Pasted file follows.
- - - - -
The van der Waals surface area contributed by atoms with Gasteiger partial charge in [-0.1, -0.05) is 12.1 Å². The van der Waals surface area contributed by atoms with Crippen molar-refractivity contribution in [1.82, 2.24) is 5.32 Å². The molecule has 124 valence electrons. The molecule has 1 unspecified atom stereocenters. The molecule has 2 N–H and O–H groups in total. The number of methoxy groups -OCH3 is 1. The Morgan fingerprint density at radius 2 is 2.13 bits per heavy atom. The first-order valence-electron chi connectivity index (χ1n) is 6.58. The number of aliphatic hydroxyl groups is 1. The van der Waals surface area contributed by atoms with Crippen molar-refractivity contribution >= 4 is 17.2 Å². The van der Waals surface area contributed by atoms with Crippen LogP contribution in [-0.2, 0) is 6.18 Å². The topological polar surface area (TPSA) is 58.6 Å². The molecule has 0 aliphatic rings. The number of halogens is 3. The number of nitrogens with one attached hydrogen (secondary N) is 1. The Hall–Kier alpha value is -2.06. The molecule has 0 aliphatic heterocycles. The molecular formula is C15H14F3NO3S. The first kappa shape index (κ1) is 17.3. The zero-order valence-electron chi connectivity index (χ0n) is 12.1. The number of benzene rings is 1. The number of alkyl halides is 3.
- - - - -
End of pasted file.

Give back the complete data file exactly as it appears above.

The van der Waals surface area contributed by atoms with Gasteiger partial charge in [-0.1, -0.05) is 12.1 Å². The van der Waals surface area contributed by atoms with Crippen molar-refractivity contribution in [1.82, 2.24) is 5.32 Å². The molecule has 124 valence electrons. The molecule has 1 unspecified atom stereocenters. The molecule has 2 N–H and O–H groups in total. The number of methoxy groups -OCH3 is 1. The Morgan fingerprint density at radius 2 is 2.13 bits per heavy atom. The first-order valence-electron chi connectivity index (χ1n) is 6.58. The number of aliphatic hydroxyl groups is 1. The van der Waals surface area contributed by atoms with Crippen molar-refractivity contribution >= 4 is 17.2 Å². The van der Waals surface area contributed by atoms with Crippen LogP contribution in [-0.2, 0) is 6.18 Å². The topological polar surface area (TPSA) is 58.6 Å². The molecule has 0 aliphatic rings. The number of halogens is 3. The number of nitrogens with one attached hydrogen (secondary N) is 1. The Hall–Kier alpha value is -2.06. The molecule has 0 aliphatic heterocycles. The molecular formula is C15H14F3NO3S. The first kappa shape index (κ1) is 17.3. The zero-order valence-electron chi connectivity index (χ0n) is 12.1. The number of benzene rings is 1. The number of alkyl halides is 3.